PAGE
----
Local authorities have dug a trench around a Siberian village, in a bid to limit the movement of tourists and residents due to a coronavirus outbreak that has infected a number of the small town’s population.

Meanwhile in Iran, where coronavirus has been an issue since January the nation records its highest official daily death toll.

This story will be regularly updated throughout Wednesday.

Wednesday’s key moments:Trench dug around Siberian village after outbreak linked to shamanic ritual

Local authorities have dug a trench around a remote Siberian village to enforce quarantine, after dozens of residents contracted coronavirus, which officials believe was spread at a traditional shamanic ritual.

The village of Shuluta, in Siberia’s Buryatia region, has 37 confirmed cases of the virus among its 390 residents while another 95 other close contacts are also being quarantined.

Head of the local administration, Ivan Alkheyev, said the outbreak started after dozens of villagers took part in a shamanic ritual on June 10, performed by an infected woman.

The ditches which encircled Shuluta were dug on June 29 as a measure to stop tourists from driving though the village to nearby Tunka National Park, as well as to limit movement by the local residents, some of whom were sceptical about an order to self-isolate.

“I don’t believe it! There should at least be symptoms and I don’t have any,” local resident Engelsina Shaboyeva, who has tested positive for the coronavirus, told a regional television crew.

Another resident, Svetlana Shaglanova, whose husband died after a stroke and had tested positive for the virus, said she did not agree with the diagnosis.

“They put that he died of the virus on the papers, but it is not true, it was just a stroke,” Ms Shaglanova said.

Russia’s consumer safety watchdog, Rospotrebnadzor, said those who performed the shamanic ritual despite a ban on public events in the region could face a fine.

The only road to the village which was not cut off by the ditch is now patrolled by local officials and Russian national guards who allow only ambulances and food deliveries in.

Russia’s official coronavirus case tally, the fourth largest in the world, has risen to 693,215.

Iran suffers biggest one-day virus death toll yet

Iran has announced its highest single-day death toll from coronavirus, with 200 new fatalities.

A spokesperson for the country’s health ministry, Sima Sadat Lari, said Tuesday that the latest death toll was an increase of 40 from the previous day, when 160 were reported to have died of COVID-19.

She blamed the rise on people who were not abiding by restrictive measures and gathering in large numbers for weddings and other ceremonies without observing distancing regulations.

Iran on Sunday instituted mandatory mask-wearing as fears mount over newly surging deaths even as its public increasingly shrugs off the danger of the virus.

Israeli public health director quits saying economy reopened too quickly Israel has suffered a resurgence of coronavirus cases following the lifting of restrictions.(AP: Sebastian Scheiner)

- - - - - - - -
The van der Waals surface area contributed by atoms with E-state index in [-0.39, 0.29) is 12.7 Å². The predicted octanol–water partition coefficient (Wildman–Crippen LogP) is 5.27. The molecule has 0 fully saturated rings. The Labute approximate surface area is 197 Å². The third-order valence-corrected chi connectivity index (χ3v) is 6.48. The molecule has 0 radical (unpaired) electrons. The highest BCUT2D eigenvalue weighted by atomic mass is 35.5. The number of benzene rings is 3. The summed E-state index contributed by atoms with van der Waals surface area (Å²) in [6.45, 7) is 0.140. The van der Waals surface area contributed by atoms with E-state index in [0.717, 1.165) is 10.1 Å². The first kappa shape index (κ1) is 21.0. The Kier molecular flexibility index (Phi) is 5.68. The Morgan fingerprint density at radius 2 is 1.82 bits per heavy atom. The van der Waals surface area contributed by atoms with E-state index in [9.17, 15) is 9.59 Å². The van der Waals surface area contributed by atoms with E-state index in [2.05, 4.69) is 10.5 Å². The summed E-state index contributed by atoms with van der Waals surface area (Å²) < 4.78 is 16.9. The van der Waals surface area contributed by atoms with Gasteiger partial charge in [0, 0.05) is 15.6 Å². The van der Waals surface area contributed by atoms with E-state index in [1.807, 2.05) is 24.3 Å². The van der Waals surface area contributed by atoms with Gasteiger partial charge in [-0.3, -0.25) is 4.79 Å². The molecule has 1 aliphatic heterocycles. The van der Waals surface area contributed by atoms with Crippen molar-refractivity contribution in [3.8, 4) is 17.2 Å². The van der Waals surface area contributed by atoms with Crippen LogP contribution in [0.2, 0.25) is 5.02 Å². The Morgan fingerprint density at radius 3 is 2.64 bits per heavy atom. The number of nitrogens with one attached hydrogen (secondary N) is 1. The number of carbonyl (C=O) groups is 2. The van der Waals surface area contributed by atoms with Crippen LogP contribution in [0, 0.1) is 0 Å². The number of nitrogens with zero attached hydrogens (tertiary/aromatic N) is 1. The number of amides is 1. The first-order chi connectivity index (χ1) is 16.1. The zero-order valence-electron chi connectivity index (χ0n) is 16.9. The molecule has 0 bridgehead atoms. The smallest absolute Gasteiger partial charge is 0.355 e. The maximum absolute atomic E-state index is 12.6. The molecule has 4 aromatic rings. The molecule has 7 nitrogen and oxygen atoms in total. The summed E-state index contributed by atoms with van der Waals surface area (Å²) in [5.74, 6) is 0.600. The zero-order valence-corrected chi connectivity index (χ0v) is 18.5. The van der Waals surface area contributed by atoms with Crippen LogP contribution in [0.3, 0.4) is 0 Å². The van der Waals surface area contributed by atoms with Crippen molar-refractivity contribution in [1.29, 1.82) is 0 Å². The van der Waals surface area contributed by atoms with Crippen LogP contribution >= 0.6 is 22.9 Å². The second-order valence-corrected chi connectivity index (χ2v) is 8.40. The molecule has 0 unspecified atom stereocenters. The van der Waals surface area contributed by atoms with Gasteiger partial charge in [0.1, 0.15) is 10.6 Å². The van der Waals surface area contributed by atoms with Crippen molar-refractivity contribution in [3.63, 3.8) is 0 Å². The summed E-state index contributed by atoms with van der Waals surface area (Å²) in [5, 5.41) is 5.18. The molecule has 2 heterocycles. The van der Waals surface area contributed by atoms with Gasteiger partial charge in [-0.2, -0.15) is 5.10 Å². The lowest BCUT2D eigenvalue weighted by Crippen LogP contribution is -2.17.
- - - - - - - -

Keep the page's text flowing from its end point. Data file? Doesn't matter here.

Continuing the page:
Israel’s public health director has resigned amid a spike in new coronavirus cases, saying the country opened the economy too rapidly and lost its way in dealing with the pandemic.

Siegal Sadetzki, an epidemiologist, announced her resignation on Tuesday, a day after Prime Minister Benjamin Netanyahu’s cabinet reimposed a series of restrictions, including the closure of bars, gyms and event halls.

After a national lockdown in April, Israel flattened the coronavirus infection curve in May to about 20 new cases a day.

But since the reopening of schools and many businesses two months ago, the number of cases has soared, reaching more than 1,000 a day last week.

The Health Ministry said it expected the number of patients on ventilators — now 32 — to reach 2,000.

Read more about coronavirus:

In a statement on Facebook, Professor Sadetzki said she decided to resign because her warnings about attempting to return to normal conditions too quickly had been ignored.

“It has been several weeks since Israel’s compass for handling the pandemic has lost its bearings,” she wrote.

“The achievements in dealing with the first wave [of infections] were cancelled out by the broad and swift opening of the economy” that outpaced many other countries.

US awards Novavax $2.3 billion for coronavirus vaccine

The US Government has awarded Novavax Inc $US1.6 billion ($2.3 billion) to cover testing, commercialisation and manufacturing of a potential coronavirus vaccine in the US, with the aim of delivering 100 million doses by January 2021.

The grant is the biggest yet from “Operation Warp Speed”, the White House program aimed at accelerating access to vaccines and treatments to fight the coronavirus that causes COVID-19.

“What this Warp Speed award does is it pays for production of 100 million doses, which would be delivered starting in the fourth quarter of this year, and may be completed by January or February of next year,” Novavax chief executive Stanley Erck told Reuters.

The US Government is pumping billions of dollars into vaccine developers as part of “Operation Warp Speed”.(AP: Ted S Warren)

It will also cover the cost of running a large Phase III trial — the final stage of human testing — which could begin as early as October.

The announcement follows a $US456 million investment in Johnson & Johnson’s vaccine candidate in March, a $US486 million award to Moderna Inc in April, and up to $US1.2 billion in support in May for AstraZeneca’s vaccine being developed with Oxford University.

The US Government also awarded Emergent Biosolutions $US628 million to expand domestic manufacturing capacity for a potential coronavirus vaccine and drugs to treat COVID-19.

Find out moreWhat you need to know about coronavirus:

ABC/wires



Source link